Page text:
It’s 9:30 pm. The cathedral is on fire.

We must take drastic action against climate change to stop the burning down of human civilisation.

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Around 9:30 pm local time on Monday, with the world watching in horror, Jean-Claude Gallet, commander general of the Paris Fire Brigade, declared that “the next hour and a half will be crucial” for determining whether the structure of Notre-Dame could be saved. I, along with millions of others watching, was forced to grapple with the very real possibility that in the next few moments the magnificent cathedral, an emblem of humanity’s capacity for artistic and spiritual achievement, might crumble to nothing before our very eyes.

At 9:30 pm I couldn’t help but wonder, will I never be able to take my future children there to pray? Will they grow up in a world in which Notre-Dame is nothing but a memory preserved only in photographs and history books?

The tears, the panic, the shock — these were all appropriately visceral reactions when confronted with the fragility of the greatest of human works. None of us had ever had to consider the thought that we might outlive Notre-Dame; a week ago, such an idea would have been patently absurd. But the Notre-Dame fire warns us of the dangers of our thoughtlessness: in the modern, developed world we have become so accustomed to the enduring stability of civilization that we have mistaken present stability for permanence.

But the world is increasingly unstable. As Greta Thunberg, the inspiring 16-year-old Swedish climate activist, said Tuesday in a speech to the European Parliament, our house is on fire, and we need to panic. An authoritative doomsday report by the Intergovernmental Panel on Climate Change sounded a fresh alarm last October, saying the world has only 12 years to radically alter the entire world economy to avoid some of the most catastrophic consequences of climate change.

As terrible as it may sound, Notre-Dame was in a way fortunate among UNESCO World Heritage Sites: the threat to its survival came swiftly and visibly, prompting immediate, uncompromising action. It was saved, and with money pouring in from all corners of the globe, it will be rebuilt. But the same cannot be said for other sites around the world. A changing climate, rising seas, more severe weather, and the social threats of climate-driven mass migration and conflict put the treasures of human civilisation at risk.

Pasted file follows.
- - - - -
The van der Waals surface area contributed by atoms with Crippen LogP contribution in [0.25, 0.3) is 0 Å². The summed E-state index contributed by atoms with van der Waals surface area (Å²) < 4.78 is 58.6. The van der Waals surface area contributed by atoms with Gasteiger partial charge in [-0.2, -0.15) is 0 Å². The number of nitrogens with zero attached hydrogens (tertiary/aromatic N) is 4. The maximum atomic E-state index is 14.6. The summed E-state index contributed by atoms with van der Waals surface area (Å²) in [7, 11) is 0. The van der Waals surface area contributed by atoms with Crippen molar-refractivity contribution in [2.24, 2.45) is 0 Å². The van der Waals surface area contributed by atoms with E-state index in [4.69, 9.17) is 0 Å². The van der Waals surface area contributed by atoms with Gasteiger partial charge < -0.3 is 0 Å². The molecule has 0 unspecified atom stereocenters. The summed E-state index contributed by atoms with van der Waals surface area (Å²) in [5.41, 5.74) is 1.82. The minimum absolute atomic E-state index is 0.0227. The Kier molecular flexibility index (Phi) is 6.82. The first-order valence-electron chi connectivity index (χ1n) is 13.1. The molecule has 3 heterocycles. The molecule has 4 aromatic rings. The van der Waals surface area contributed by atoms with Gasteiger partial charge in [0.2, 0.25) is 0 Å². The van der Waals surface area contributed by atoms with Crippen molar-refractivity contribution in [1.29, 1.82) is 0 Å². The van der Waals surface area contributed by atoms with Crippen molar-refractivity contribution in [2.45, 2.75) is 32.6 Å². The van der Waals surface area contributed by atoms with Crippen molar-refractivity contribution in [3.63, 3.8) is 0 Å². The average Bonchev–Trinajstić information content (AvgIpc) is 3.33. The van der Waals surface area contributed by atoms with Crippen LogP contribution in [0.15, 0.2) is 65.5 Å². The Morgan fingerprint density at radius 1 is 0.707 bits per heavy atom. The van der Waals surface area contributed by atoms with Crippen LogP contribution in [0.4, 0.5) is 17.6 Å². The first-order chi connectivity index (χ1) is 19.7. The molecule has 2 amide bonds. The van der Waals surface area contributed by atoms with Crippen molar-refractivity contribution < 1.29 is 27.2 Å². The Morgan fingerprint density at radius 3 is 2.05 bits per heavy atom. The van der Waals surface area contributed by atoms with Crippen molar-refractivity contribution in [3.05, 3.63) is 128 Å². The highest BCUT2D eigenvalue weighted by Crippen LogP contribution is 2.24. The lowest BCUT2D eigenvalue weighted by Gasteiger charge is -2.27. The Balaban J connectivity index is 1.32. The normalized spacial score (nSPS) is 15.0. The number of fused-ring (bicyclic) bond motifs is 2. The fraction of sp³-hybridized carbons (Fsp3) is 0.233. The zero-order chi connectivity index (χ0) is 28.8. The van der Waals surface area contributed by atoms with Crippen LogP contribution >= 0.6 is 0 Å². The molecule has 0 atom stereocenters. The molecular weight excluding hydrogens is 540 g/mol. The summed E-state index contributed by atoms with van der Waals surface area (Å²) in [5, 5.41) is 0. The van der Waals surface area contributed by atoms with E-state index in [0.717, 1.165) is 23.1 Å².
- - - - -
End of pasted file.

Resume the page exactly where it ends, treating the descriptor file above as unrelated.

A recent report in Nature studying the 49 World Heritage Sites located in low-lying coastal areas of the Mediterranean — such as Venice, Ephesus, Dubrovnik, Pisa, and Tyre, to name just a few — found that “already today” 37 are at risk of catastrophic flooding and 42 are threatened by coastal erosion. These dangers are as real as a fire, yet because the destruction is occurring in slow motion, they receive none of the same attention as the fire of Notre-Dame.

If St. Mark’s Basilica in Venice were to catch fire, I imagine the worldwide reaction would be similar to that seen on Monday. Every effort would be made to save the spectacular and historically important church. But with the entirety of that fairytale city in danger of being submerged by rising seas unless we act now, the worldwide response is virtually nonexistent. Wealthy from tourism, Venice may (or, facing mismanagement and corruption, may not) be able to implement a colossally expensive system of barriers in its lagoon to avoid the worst of climate change, but other sites are not so fortunate.

The loss of cultural landmarks is only the tip of the melting iceberg. Whole cities and nations, whole species and ecosystems are being wiped out, some slowly and some more quickly, all while the world looks the other way. Perhaps it is our animal psychology that prevents us from seeing past the problems that are right in front of us. But isn’t our human intellect supposed to be able to overcome those baser instincts? Thunberg rightly implored European leaders to use “cathedral thinking” to see beyond the petty concerns of today and envision the bold steps that must be taken right now to build a civilisation that can endure for centuries.

The next 12 years will be crucial for determining whether the structure of human civilisation can be saved, for determining whether future generations will be able to see Venice and Ephesus, Shanghai and Mumbai, Miami and New Orleans, and my home city of Houston with their own eyes, or whether these will exist only in history books.

It is 9:30 pm, and the scientists of the world are telling us these are the final moments to save our cathedral.

It is 9:30 pm, and our politicians are nowhere to be found.

It is 9:30 pm, and our corporations continue throwing gasoline on the fire in their mad rush for profits.

It is 9:30 pm, and people, companies and countries congratulate themselves for fighting the fire with buckets instead of teaspoons, when what is needed is fire hoses.

It is 9:30 pm, and countries are wasting time squabbling over who will have to pay what to put out the fire.

It is 9:30 pm, and the people of the world go about their daily lives, downplaying, ignoring, or denying the reality of the danger.

It is 9:30 pm, and human civilisation, all that we have built, is burning down.

The clock is ticking. Where is our urgency?

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